A Basketful of Heads #1 Review – Ahead in the Game
A Basketful of Heads #1 Review
Written by: Joe Hill
Art by: Leomacs
Colors by: Dave Stewart
Published by: DC Comics
Ok, I missed Halloween by a day, but that doesn’t mean I can’t talk about this issue. In case you haven’t heard, DC’s started a new imprint (because between Black Label, Young Animal, Wonder Comics and Jinxworld, I think we were due for another one) called “Hill House” headed by Joe Hill, writer, and creator of the popular horror comic Locke and Key and son of author Stephen King (there are even a few references to his work sprinkled among this issue). This particular slice of the company is gonna focus on horror comics and, appropriately enough, their first-ever release came out a day before Halloween and it’s written by Hill himself. So, how was it? First, the plot.
June Branch has just come down from Bates to visit her boyfriend, Liam, who’s been working part-time as a cop on Brody Island. After talking for a bit, the two of them find the town sheriff recapturing escaped prisoners and he informs them that two of the prisoners have escaped. That’s… about all, really.
So, if you paid attention to the ads which explained the basic premise, A Basketful of Heads is about talking heads in a basket. You get a little bit of that as prologue in the intro, but then the rest of the issue is essentially character building. I’m of two minds on this.
I do appreciate that Hill’s taking his time with the story. He really focuses on the character interactions so that we can get to know June and Liam and feel their chemistry for a while. Plus, the slower pacing of the conversations and interactions gives the book a more relaxed feeling which works, given that it’s set in the summer.
Unfortunately, this relaxed tone does mean I still don’t know basically anything about the story. A good first issue should be able to introduce the characters as well as prepare the reader for what lies ahead. I’ve gotten to know the characters, that’s for certain, but I’m still clueless about what to actually expect from this comic. Is this book gory? Suspenseful? Sad? Darkly Comedic? All three? None of them? I genuinely don’t know at this point and so the prospect of buying the next issue is slightly diminished because the direction is uncertain.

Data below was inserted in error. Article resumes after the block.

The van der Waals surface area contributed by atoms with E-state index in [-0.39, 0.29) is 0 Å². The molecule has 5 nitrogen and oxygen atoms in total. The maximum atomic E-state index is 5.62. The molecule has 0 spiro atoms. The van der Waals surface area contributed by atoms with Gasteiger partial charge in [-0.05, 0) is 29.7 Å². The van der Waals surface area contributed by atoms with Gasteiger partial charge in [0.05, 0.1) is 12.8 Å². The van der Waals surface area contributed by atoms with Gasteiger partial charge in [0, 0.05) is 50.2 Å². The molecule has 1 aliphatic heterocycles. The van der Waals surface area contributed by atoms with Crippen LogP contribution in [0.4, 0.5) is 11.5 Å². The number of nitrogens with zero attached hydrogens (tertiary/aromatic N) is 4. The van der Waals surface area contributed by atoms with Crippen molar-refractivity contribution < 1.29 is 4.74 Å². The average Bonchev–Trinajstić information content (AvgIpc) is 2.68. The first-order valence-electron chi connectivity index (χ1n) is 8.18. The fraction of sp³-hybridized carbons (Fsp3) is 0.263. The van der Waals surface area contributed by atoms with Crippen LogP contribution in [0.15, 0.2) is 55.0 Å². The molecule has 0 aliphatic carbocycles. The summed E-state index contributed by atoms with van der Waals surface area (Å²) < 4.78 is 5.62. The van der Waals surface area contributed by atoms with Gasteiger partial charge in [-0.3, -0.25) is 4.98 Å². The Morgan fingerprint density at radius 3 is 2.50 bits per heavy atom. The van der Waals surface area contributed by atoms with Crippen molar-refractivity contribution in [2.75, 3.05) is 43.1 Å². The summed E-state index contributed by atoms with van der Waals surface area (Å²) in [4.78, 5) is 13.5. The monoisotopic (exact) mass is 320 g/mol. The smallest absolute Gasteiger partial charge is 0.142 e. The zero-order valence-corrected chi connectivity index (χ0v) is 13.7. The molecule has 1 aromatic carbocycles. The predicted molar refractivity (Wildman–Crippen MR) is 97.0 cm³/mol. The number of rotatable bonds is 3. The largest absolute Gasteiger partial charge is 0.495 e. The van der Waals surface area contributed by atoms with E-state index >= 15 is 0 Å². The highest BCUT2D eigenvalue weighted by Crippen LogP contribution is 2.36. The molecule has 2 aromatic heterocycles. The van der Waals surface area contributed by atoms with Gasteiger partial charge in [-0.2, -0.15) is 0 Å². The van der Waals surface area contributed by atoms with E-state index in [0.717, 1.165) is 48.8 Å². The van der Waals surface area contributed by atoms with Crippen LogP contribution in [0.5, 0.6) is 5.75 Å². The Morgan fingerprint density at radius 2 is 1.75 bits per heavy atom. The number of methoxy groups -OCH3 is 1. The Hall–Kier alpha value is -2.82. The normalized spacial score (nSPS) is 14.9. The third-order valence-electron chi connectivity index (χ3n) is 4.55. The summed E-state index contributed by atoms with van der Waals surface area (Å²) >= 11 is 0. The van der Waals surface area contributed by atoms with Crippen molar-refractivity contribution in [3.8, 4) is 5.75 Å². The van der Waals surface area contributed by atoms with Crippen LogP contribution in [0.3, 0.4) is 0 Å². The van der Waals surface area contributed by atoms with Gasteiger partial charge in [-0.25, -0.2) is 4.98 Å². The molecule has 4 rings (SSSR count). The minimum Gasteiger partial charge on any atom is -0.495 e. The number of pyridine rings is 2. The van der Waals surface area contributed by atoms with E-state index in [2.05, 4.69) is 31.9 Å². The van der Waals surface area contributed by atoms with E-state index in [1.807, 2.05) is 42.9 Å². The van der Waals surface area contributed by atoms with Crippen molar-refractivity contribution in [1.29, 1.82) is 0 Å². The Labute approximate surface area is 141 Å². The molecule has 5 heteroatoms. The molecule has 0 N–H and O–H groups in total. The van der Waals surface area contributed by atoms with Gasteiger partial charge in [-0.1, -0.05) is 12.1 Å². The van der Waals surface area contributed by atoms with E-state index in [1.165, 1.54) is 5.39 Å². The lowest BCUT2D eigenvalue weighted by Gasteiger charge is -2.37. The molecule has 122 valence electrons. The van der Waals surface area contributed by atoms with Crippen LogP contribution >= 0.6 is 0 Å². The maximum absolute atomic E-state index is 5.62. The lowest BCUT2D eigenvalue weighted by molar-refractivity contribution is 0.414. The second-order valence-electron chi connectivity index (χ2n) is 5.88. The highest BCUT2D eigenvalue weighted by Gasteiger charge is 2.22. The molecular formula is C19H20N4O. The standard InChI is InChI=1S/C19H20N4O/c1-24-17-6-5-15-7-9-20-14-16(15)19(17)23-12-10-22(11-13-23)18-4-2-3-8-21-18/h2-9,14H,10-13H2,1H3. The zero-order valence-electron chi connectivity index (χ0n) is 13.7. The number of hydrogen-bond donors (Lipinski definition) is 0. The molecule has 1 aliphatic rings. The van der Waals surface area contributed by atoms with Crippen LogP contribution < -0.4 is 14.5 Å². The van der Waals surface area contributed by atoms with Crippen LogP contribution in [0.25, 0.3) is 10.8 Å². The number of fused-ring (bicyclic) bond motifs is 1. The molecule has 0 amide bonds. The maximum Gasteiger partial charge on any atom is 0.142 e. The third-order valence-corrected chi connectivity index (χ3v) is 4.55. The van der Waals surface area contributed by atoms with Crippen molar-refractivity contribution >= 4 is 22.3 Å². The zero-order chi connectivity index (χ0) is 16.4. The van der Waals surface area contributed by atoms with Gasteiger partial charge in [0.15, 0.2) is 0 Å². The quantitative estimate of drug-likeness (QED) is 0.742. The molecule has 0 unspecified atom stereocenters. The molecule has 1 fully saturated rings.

Despite my complaints, I actually do think the writing in this issue was very good, particularly the various character interactions but after reading it I know as much about where it’s heading as beforehand.
Leomacs art is “good.” I say “good” because he’s really good at details, expressions, and general body language… most of the times. Take this expression from June.
It conveys the fear the character is feeling, and it shows good detail on her face, without being too much, with the shading looking particularly impressive.
Then, flip a few pages back and you get…
Even discounting the second head that denotes movement… No. Just… Just no.
That’s sort of what the whole book feels like. Generally speaking good looking, and then there’s the occasional “Oh boy that doesn’t look great”. Still, I’ve seen a lot worse and I’ll say it looks like a lot of fun. Plus, this book is greatly helped by having Dave Stewart doing the colors, since he’s, in my opinion, one of the best colorists working in the industry right now.
In conclusion, if you don’t want to bet on A Basketful of Heads, I can’t really blame you. It’s well written with mostly good looking art… but unfortunately, this issue is a bit too slow-paced for you to understand what the comic is about and that can make it a bit of a hard commitment for some people. If you can’t spare the space on your pull list, I can’t exactly recommend it, but if you have enough faith in Joe Hill, it’s not bad at all.
A Basketful of Heads #1 Review